War of the Rebellion: Serial 106 Page 0547 Chapter LXII. CORRESPONDENCE - UNION AND CONFEDERATE.

Search Civil War Official Records

hostile vessel from taking a position in front of the city, should be succeed in passing Fort Point and Alactraz Island without serious damage. I heard some time since that the Government proposed to purchase a couple of steamships, arm them, and place them in the harbor. Whatever is done should be done quickly. Can you not place the old Independence, with a heavy armament, in front of the city? I have though that she might be of great service there, with a powerful steam tug to assist her movements. But I must recollect that I know really nothing at all about ships, and my remarks are only the random thoughts of a soldier, and no sailor. In a short time I will do myself the honor of paying my respects to you at the Navy Yard.

With high regard, I have the honor to be, your obedient servant,

G. WRIGHT.

Brigadier-General, U. S. Army, Commanding

SPECIAL ORDERS.

HDQRS. DEPARTMENT OF THE PACIFIC. Numbers 180.

San Francisco, Cal., July 31, 1863.

Lieutenant Colonel Albemarle Cady, Seventh Infantry, is hereby relieved from duty in this department agreeably to instructions from the War Department.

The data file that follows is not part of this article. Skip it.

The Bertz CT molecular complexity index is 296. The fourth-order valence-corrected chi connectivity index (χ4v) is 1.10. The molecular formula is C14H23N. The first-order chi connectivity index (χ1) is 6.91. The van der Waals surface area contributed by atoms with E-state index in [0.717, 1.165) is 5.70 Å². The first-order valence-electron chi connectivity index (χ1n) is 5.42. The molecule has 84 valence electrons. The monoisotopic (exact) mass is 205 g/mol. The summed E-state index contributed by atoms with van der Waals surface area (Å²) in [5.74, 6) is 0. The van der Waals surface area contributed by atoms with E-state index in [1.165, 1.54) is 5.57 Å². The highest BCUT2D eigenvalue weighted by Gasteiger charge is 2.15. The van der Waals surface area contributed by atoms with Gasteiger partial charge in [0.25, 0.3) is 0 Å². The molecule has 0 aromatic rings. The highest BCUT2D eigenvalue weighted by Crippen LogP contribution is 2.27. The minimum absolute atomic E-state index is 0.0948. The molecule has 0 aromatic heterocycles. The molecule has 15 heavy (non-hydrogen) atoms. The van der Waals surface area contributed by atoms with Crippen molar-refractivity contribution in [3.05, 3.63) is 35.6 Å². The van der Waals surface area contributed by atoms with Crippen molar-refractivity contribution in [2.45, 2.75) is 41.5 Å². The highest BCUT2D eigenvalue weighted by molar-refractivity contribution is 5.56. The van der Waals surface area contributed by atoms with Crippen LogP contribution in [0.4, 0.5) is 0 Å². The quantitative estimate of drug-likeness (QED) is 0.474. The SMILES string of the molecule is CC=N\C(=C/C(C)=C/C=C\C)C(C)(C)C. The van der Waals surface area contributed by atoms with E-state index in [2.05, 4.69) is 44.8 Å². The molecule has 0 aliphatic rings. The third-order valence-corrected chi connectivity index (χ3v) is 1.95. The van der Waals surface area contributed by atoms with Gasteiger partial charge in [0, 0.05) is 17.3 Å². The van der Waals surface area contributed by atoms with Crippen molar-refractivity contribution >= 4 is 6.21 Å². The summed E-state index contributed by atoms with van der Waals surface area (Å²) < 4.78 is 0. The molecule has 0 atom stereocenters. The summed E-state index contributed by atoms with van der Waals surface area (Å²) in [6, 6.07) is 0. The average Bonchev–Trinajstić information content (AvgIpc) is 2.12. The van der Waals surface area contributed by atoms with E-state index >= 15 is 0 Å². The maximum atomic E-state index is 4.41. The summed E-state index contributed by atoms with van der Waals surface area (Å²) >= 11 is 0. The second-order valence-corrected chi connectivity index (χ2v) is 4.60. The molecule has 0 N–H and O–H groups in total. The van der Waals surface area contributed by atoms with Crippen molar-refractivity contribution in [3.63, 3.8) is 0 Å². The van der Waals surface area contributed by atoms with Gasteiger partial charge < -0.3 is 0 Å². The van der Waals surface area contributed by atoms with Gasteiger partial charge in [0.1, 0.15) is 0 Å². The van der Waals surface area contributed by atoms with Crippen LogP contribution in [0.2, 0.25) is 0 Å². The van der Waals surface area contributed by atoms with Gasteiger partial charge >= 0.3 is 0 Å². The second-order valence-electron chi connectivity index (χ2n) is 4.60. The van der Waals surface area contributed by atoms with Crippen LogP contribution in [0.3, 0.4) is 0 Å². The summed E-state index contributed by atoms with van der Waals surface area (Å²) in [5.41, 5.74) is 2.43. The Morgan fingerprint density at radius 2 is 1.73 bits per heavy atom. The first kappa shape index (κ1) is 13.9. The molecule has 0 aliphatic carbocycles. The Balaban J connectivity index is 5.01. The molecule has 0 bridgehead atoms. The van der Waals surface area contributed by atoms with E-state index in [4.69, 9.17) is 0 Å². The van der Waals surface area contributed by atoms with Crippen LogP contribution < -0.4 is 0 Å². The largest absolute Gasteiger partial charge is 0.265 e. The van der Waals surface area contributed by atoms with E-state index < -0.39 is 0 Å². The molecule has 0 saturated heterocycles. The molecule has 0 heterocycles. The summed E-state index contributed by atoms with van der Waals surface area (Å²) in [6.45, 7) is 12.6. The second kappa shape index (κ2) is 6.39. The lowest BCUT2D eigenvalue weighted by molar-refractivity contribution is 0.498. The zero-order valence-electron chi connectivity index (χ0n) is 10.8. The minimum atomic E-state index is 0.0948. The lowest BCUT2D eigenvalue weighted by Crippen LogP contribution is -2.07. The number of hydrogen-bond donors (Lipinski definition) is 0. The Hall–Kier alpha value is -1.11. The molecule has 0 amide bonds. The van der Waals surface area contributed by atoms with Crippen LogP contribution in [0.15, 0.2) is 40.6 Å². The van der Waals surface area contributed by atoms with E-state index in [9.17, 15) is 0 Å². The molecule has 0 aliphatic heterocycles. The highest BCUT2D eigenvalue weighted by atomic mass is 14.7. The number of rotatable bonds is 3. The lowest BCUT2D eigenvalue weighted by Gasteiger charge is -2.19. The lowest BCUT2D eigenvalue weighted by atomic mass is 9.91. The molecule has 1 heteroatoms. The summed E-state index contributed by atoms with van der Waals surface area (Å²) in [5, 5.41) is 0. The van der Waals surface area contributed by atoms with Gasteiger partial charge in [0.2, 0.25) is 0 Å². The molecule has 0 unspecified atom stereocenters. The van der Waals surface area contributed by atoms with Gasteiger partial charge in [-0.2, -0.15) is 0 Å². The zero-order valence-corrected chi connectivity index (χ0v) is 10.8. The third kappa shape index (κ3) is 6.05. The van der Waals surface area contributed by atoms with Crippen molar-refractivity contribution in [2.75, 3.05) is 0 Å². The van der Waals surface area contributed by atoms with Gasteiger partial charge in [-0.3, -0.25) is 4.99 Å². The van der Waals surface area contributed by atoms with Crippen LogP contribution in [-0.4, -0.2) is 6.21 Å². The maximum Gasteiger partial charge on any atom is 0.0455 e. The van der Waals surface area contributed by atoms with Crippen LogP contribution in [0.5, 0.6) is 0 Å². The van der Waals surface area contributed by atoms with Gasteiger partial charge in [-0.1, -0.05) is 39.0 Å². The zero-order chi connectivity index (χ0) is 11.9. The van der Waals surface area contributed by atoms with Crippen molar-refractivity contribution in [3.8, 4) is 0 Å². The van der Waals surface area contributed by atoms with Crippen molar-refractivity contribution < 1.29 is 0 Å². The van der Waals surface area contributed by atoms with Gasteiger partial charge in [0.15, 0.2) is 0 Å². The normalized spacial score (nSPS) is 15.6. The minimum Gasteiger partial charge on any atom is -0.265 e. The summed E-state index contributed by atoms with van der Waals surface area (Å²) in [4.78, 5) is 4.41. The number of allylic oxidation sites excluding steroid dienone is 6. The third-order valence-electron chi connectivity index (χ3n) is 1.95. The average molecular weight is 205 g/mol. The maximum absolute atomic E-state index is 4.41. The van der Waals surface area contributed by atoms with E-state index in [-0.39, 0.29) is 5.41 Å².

By order of Brigadier-General Wright:

RICHD. C. DRUM.

Assistant Adjutant-General

SAN FRANCISCO, July 31, 1863

Captain STARR,

Second Cavalry, Chico, Cal.:

Remain where you are until further orders, giving necessary protection to whites and friendly Indians.

R. C. DRUM.

Assistant Adjutant-General.

SALT LAKE, July 31, 1863. - 7. 35 p. m.

Colonel R. C. DRUM:

Made treaty with remaining bands of Snake Indians yesterday. Muster-rolls have already been forwarded.

P. E. CONNOR

Brigadier-General,

HEADQUARTERS DEPARTMENT OF THE PACIFIC.

San Francisco, Cal., July 31, 1863.

Brigadier General P. E. CONNOR, U. S. Volunteers,

Commanding District of Utah, Salt Lake City, Utah Ter.:

GENERAL: The department commander has it in contemplation to reoccupy Fort or Camp Crittenden as the principal military post in the District of Utah. Several considerations have induced the general to believe that is the most eligible position for the mass of the troops, both for the protection of the overland route, which is the principal object of the Government in sending a force into Utah and giving general security to persons and property therein. The general desires you to make immediate preparations to this end, ascertaining through disinterested parties at what the buildings, &c., could possibly be obtained and when possession could be given. Should the terms be